I'm sure we've all heard the story of how the QWERTY keyboard was purposefully designed in order to slow the typist down and thus prevent key jams on old mechanical typewriters. It's an anachronism which now has no place in this modern age, but still - try telling your fingers that. If you asked me what
letter was on on the third row down, six buttons from the right on my keyboard, I wouldn't be able to tell you, but it's a sure thing my fingers would know.
And, chances are, if you're reading this, you probably already spend quite a bit of time hunched over your computer, fingers all a-flurry. Your digits are conveying boundless wit and wisdom, but your bum just grows number and number with each passing minute. Thus far, exercising your brain has resulted only in atrophy of the arse/ass. And uselessly dextrous fingers.
So, instead of a tiny finger-based keyboard, imagine a keyboard that consists of various pressure pads spread out over an entire wall or even a whole room. Instead of just a wee key on your keyboard, each letter and symbol is now an individual pressure pad, which, thanks to generous amounts of Blu-Tac or some other anchoring agent, can be placed anywhere you want. Each key is just a switch, after all.
Common letters, such as vowels, could be placed at about eye level on the wall, making it easy to pummel out a quick "aeiou (and sometimes y)" pretty quickly. Consonants would be more spread out, with the least-used being the hardest to hit - perhaps requiring a particularly impressive flying kick to nail a "z". It might be an idea to have many spacebar pads, interspersed amongst the other keys, just for added fluency.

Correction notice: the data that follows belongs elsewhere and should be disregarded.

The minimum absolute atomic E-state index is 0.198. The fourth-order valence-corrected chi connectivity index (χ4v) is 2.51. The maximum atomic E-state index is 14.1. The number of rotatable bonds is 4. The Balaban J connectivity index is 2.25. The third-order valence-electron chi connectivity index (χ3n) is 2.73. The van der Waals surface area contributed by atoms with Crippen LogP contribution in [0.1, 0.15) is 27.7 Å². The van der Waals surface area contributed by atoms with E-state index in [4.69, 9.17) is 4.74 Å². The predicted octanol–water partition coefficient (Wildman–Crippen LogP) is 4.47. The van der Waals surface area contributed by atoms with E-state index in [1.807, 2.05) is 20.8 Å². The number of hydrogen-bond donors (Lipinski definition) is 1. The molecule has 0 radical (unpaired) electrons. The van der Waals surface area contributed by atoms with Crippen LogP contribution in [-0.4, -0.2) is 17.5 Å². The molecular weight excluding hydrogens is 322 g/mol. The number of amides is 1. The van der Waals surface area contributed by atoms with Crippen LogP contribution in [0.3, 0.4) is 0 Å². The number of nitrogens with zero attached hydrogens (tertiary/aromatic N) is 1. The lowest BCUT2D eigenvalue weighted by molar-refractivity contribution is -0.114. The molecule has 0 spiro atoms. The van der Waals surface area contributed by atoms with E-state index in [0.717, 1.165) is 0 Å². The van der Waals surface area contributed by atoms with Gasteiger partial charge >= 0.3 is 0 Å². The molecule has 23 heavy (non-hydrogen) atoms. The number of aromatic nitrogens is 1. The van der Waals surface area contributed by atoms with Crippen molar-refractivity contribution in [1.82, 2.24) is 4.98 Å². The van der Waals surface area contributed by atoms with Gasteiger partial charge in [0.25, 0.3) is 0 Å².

If you want an especially high-impact workout - perhaps if you're writing a particularly angry email - you could reverse the positions, making the most commonly-used letters hardest to hit in rapid sequence. Suddenly you'll sweat over each and every word that you type, and thus your writing will become tighter and more focussed as you strain to hit each individual pad. Is it worth the effort of hammering out "lachrymose" when "tearful" will do? Suddenly your own stamina becomes your editor, and tortuous business double-speak ("I'll run this idea up the flag-pole and see who salutes", etc) becomes a thing of the past.
Smileys and other such pseudo-heiroglyphic monstrosities will each have their own separate pads, which will of course be situated in the most hard to get at corners of the room. Or perhaps even on the outside of the walls. A Zen-like physical peak of perfection would have to be reached in order to hit them; by which time, with perfect Zen logic, the user no longer wants to use them. Mostly because by that stage they're no longer thirteen years old, and they already have a hard-won knowledge of the worlds of grammar and actual spelling. 4 reel.
This would also have the added benefit of making poets and writers quite hard, because each word would be won by sheer physical effort. Useful in bar fights. "Hit him with a quatrain from one of Shakespeare's love sonnets!" A combination unrivalled in Tekken ensues. "Now a limerick to the chest!"
"That was a nasty pun to the face. Byron, as the winner of that bout, do you have any comments?"
"Well, he broke from the Iambic Pentameter when he made that "Yo Mama" quip on my ribs. After that, I saw red and went all CAPS-LOCK on his ass..."